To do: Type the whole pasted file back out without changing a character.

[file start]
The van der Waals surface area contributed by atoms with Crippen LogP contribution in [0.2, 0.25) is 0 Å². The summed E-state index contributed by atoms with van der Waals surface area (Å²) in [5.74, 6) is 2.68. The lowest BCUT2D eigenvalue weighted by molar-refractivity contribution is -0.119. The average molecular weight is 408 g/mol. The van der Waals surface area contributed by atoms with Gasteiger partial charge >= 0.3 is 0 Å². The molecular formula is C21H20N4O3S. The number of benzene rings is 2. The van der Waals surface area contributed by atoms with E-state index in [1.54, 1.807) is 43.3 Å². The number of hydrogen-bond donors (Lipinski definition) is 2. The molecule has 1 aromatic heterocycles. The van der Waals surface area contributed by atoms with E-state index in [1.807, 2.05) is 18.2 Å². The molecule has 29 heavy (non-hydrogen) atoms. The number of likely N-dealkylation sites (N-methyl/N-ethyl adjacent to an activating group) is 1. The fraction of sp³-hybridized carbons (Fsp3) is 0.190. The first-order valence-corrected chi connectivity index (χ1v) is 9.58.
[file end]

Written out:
The van der Waals surface area contributed by atoms with Crippen LogP contribution in [0.2, 0.25) is 0 Å². The summed E-state index contributed by atoms with van der Waals surface area (Å²) in [5.74, 6) is 2.68. The lowest BCUT2D eigenvalue weighted by molar-refractivity contribution is -0.119. The average molecular weight is 408 g/mol. The van der Waals surface area contributed by atoms with Gasteiger partial charge >= 0.3 is 0 Å². The molecular formula is C21H20N4O3S. The number of benzene rings is 2. The van der Waals surface area contributed by atoms with E-state index in [1.54, 1.807) is 43.3 Å². The number of hydrogen-bond donors (Lipinski definition) is 2. The molecule has 1 aromatic heterocycles. The van der Waals surface area contributed by atoms with E-state index in [1.807, 2.05) is 18.2 Å². The molecule has 29 heavy (non-hydrogen) atoms. The number of likely N-dealkylation sites (N-methyl/N-ethyl adjacent to an activating group) is 1. The fraction of sp³-hybridized carbons (Fsp3) is 0.190. The first-order valence-corrected chi connectivity index (χ1v) is 9.58.